Thanks to federal subsidies, as many as 6 million people who are uninsured, and another 1 million with individual plans, may qualify for “free” health insurance under the Patient Protection and Affordable Care Act, according to an analysis by the consulting giant McKinsey.
But free, in this case, might not be as cheap as it sounds.
MoneyWatch’s Ray Martin, a financial advisor and commentator, ran some numbers the other day and concluded that “free” coverage will likely cost most folks more over time than if they chose to pay a monthly premium.
It’s not news to benefit professionals, but it’s all about the differences between the free insurance for certain qualified individuals and families, and the price of the cheapest bronze or silver options available on the various public exchanges.
“While the prospect of getting health insurance for ‘free’ may sound appealing, it may not be the best way to go,” Martin says.
He notes that the cheapest plans are the bronze ones, “typically priced so that the costs can be about the same as the federal subsidies.”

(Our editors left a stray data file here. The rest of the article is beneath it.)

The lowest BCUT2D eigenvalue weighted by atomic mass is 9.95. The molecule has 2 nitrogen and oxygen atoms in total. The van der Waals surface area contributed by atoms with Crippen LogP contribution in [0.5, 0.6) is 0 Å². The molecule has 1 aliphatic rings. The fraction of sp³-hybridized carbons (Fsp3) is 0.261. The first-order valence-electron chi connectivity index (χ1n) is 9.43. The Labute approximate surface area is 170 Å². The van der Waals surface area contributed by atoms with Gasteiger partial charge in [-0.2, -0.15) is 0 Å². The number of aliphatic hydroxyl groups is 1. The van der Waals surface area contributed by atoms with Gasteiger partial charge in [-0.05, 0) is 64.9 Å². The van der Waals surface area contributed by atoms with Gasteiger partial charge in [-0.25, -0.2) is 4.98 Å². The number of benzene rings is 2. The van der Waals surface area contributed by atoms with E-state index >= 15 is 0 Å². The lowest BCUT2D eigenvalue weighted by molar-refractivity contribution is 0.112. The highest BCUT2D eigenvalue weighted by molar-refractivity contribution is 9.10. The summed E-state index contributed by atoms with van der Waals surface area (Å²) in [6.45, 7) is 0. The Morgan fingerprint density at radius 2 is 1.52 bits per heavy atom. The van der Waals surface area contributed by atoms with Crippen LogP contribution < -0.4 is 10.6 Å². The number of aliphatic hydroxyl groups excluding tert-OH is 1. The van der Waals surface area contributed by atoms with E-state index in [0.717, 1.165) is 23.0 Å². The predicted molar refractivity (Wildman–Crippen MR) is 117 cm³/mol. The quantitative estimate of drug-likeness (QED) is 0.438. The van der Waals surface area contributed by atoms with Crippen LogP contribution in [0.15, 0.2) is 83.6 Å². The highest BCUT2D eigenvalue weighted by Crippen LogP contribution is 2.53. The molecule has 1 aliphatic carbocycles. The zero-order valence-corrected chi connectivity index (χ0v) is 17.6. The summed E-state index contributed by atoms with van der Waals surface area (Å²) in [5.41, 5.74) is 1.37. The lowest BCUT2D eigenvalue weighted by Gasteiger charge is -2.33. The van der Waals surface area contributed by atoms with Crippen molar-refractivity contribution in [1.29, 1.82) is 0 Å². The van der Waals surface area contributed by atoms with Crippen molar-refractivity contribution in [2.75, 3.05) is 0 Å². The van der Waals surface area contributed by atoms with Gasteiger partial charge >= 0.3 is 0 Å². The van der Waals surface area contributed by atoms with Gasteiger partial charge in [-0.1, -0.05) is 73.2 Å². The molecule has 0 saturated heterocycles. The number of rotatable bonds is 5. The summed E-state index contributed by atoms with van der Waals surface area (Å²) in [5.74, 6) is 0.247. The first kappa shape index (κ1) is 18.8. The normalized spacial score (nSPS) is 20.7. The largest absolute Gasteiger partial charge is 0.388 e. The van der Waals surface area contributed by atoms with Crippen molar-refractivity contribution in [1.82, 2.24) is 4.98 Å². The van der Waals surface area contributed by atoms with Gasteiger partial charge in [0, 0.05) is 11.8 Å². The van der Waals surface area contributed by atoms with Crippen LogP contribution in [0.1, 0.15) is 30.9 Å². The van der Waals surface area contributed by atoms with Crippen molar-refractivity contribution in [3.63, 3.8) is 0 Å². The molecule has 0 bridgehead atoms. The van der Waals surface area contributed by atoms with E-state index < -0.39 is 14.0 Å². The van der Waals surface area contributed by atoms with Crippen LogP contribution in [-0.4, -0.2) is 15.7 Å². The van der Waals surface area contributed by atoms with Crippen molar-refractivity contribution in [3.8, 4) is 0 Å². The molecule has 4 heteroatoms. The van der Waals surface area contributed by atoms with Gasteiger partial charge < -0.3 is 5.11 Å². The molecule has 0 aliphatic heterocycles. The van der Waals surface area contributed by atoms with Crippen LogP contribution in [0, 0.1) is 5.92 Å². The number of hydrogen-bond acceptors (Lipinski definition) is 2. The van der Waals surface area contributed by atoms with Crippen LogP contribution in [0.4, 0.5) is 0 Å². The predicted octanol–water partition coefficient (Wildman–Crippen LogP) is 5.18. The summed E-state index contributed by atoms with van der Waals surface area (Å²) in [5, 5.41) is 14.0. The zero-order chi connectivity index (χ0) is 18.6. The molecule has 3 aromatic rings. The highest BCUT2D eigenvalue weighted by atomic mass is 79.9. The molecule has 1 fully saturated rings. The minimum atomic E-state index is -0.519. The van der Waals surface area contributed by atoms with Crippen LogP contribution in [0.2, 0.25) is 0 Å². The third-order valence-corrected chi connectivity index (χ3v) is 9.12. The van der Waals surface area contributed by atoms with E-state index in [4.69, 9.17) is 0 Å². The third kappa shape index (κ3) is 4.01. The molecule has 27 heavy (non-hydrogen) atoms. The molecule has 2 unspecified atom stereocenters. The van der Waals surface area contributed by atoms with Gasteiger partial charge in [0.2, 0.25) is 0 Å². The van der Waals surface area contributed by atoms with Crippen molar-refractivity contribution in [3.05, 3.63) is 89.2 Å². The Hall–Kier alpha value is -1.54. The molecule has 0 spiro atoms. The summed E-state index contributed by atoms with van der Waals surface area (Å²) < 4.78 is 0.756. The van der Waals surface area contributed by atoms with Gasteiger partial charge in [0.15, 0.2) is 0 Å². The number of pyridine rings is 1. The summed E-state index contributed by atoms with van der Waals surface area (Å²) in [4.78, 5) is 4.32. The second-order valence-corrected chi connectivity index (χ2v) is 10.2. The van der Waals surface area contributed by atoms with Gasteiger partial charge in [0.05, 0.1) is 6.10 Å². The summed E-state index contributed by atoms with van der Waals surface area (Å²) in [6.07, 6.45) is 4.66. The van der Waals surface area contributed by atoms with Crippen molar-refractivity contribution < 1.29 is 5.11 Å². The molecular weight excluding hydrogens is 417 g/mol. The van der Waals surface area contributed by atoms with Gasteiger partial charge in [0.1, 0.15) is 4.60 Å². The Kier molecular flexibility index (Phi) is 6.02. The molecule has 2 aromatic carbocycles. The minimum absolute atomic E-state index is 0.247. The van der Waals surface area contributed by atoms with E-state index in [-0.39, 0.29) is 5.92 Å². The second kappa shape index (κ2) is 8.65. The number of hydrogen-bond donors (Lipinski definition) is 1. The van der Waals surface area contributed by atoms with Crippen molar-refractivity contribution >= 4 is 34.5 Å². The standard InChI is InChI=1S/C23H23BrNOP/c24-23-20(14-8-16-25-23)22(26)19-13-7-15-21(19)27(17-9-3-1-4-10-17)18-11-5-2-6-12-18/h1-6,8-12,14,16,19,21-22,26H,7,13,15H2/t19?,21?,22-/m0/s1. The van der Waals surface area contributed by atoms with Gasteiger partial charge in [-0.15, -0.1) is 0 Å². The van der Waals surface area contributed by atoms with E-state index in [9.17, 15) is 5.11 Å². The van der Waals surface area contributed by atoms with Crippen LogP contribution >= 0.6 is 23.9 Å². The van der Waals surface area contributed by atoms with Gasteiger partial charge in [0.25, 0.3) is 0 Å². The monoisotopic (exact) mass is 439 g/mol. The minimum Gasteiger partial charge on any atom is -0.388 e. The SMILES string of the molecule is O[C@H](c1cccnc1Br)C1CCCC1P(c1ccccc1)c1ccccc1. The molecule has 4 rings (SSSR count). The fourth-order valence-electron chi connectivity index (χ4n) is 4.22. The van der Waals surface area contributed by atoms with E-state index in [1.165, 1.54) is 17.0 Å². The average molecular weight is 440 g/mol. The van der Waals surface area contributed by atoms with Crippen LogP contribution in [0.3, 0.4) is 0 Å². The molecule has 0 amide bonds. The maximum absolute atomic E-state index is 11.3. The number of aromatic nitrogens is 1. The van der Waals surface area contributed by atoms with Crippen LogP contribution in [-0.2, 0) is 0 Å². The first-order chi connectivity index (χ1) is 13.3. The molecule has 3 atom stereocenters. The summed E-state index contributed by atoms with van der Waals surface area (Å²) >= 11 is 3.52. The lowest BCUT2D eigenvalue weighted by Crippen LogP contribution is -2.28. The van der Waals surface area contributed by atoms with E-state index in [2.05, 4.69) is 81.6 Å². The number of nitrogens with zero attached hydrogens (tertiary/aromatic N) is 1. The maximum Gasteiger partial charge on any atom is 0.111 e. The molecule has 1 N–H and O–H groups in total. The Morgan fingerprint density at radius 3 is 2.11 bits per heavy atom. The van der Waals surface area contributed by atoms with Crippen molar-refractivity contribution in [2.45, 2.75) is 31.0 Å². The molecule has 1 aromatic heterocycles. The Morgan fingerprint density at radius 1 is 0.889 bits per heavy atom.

He says that the bronze plans cap out-of-pocket costs at $6,350 and $12,700 for individuals and families, respectively, “but can lack coverage for things like dental and vision care.”
Of course, it’s details like these that make the idea of free insurance somewhat misleading.
Here are some scenarios Martin poses that consumers should consider:
Health needs: With no vision and dental coverage, those who frequently incur such costs would be better served by “paying a few bucks more for a silver plan, which includes these,” he advises.
Health condition: For those who must regularly see a medical care provider or those who must take prescription drugs, “consider a plan with lower out-of-pocket limits, co-pays and deductibles.”
Risks at work and home: Does your job require lots of lifting, straining, climbing, bending? Do you lead an active lifestyle that could lead to broken bones or torn muscles? Better think about a silver plan that offers better coverage for such eventualities, he says.
“For many of these folks, the comparison may look like this: Get a bronze plan (without dental and vision) for ‘free’ or pay an additional $60 a month for a silver plan that includes dental, vision and lower out-of-pocket costs,” Martin says. “In this case, the additional expense for the additional coverage can be worth it.”
The McKinsey finding is similar to earlier studies. For example, Credit Suisse issued a report in September that estimated 6.5 million people would be eligible for zero-premium plans. The Congressional Budget Office has estimated that 7 million people will buy coverage through the exchanges during the open enrollment period that closes on March 31.